Effects of high protein intakes

Irene Axelsson

Research output: Chapter in Book/Report/Conference proceedingPaper in conference proceedingpeer-review

17 Citations (SciVal)


Among other nutrients of breast milk, the amino acid pattern is considered normative throughout infancy. Exclusive breastfeeding by a healthy mother should be the standard from birth to 6 months. During the breastfeeding period the protein intake is low in the human being compared too many other animals. The protein content in breast milk is about 1 g/1 00 ml and the daily protein intake approximately 1 g/kg/day. When other foods are introduced during the weaning period the protein intake increases remarkably to 3-4 g/kg/day in spite of the fact that the protein requirement is decreasing. The long-term consequences of this phenomenon are obscure. A high protein intake has endocrine effects, such as the high levels of insulin and insulin-like growth factor-1. Furthermore, the metabolic effects With high levels of urea in serum and urine, and the high levels of many amino acids may exceed the capacity of the hepatic and renal systems to metabolize and excrete the excess of nitrogen. This may lead to acidosis and hypernatremic dehydration during periods of fever and diarrhea. Whether the risk of obesity later in life is decreased because of a low intake of protein during the breastfeeding period is still obscure. Copyright (c) 2006 Nestee Ltd., Vevey/S. Karger AG, Basel.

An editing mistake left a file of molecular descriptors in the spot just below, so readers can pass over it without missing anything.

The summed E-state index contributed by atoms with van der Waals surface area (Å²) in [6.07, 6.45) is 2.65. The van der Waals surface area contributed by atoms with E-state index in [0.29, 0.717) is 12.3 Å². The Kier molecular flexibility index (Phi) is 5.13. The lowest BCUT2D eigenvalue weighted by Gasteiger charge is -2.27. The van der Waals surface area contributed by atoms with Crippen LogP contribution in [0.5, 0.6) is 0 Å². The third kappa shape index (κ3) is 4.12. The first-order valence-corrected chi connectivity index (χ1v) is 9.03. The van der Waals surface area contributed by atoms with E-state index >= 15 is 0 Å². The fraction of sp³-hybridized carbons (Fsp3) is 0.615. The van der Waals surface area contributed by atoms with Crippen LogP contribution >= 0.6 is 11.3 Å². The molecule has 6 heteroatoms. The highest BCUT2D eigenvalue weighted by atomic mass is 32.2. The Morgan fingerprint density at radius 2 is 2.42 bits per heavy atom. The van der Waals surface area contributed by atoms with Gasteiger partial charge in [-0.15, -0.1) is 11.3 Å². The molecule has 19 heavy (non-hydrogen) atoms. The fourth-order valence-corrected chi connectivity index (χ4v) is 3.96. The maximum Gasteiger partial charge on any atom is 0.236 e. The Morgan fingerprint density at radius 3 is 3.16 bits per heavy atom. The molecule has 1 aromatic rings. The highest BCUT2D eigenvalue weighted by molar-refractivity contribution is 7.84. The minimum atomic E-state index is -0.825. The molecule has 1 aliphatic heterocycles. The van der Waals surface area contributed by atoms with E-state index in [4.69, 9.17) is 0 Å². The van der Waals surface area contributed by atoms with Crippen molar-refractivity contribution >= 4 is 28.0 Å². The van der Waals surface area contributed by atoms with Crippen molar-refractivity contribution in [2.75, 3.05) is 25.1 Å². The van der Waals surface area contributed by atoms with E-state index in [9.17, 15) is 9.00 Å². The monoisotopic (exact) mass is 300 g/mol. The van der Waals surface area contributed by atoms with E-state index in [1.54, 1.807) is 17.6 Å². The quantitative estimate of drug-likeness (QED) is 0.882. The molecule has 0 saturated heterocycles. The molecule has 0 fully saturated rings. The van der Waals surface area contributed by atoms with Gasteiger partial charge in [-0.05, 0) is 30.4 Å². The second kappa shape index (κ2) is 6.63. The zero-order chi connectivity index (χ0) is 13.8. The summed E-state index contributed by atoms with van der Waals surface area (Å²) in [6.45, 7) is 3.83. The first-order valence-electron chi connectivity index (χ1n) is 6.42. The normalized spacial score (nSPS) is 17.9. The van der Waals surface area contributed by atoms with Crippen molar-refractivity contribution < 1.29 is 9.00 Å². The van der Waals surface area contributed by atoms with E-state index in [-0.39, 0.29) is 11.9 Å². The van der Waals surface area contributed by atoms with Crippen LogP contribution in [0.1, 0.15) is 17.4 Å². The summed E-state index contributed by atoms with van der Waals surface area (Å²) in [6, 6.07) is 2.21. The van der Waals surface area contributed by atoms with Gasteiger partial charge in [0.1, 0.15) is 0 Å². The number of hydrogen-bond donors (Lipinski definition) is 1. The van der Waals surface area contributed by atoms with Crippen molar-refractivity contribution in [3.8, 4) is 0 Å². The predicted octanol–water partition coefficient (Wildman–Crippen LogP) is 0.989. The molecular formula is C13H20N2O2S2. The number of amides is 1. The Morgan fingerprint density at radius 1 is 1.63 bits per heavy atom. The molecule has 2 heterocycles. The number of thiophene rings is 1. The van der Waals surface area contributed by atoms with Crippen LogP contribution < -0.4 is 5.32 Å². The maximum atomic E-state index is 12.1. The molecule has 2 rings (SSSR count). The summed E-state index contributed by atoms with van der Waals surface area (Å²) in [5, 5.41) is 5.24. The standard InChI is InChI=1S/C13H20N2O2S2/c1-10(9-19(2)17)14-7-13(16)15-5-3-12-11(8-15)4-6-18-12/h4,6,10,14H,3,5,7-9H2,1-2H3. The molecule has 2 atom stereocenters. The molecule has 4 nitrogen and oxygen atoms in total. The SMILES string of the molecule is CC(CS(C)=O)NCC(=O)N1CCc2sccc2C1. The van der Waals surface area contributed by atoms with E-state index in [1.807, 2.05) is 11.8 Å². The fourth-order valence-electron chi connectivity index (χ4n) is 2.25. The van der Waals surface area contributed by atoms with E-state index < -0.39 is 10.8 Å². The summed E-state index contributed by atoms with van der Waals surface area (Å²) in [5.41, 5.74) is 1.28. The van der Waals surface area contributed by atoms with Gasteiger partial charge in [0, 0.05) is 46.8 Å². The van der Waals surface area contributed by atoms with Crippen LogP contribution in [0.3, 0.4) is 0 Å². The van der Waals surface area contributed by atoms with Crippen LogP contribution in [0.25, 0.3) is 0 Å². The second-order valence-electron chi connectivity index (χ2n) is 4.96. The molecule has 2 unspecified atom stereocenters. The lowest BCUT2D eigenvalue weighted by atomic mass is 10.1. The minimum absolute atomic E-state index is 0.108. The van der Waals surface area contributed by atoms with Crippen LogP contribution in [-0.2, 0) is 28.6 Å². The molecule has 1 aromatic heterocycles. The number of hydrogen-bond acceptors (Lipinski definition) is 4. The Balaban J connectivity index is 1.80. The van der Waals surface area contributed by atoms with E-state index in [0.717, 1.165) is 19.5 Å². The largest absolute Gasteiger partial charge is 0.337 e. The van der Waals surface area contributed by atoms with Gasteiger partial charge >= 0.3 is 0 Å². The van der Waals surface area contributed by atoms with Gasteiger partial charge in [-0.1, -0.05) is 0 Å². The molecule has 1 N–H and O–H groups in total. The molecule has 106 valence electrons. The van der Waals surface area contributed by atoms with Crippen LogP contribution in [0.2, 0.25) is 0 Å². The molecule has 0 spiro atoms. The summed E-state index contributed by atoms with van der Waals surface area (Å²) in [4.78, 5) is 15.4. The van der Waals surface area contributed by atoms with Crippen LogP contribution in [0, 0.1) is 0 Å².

Original languageEnglish
Title of host publicationProtein and Energy Requirements in Infancy and Childhood
Publication statusPublished - 2006
Event58th Nestle Nutrition Pediatric Workshop - Ho Chi Minh City, Vietnam
Duration: 2005 Nov 42005 Nov 24

Publication series

ISSN (Print)0742-2806


Conference58th Nestle Nutrition Pediatric Workshop

Subject classification (UKÄ)

  • Pediatrics


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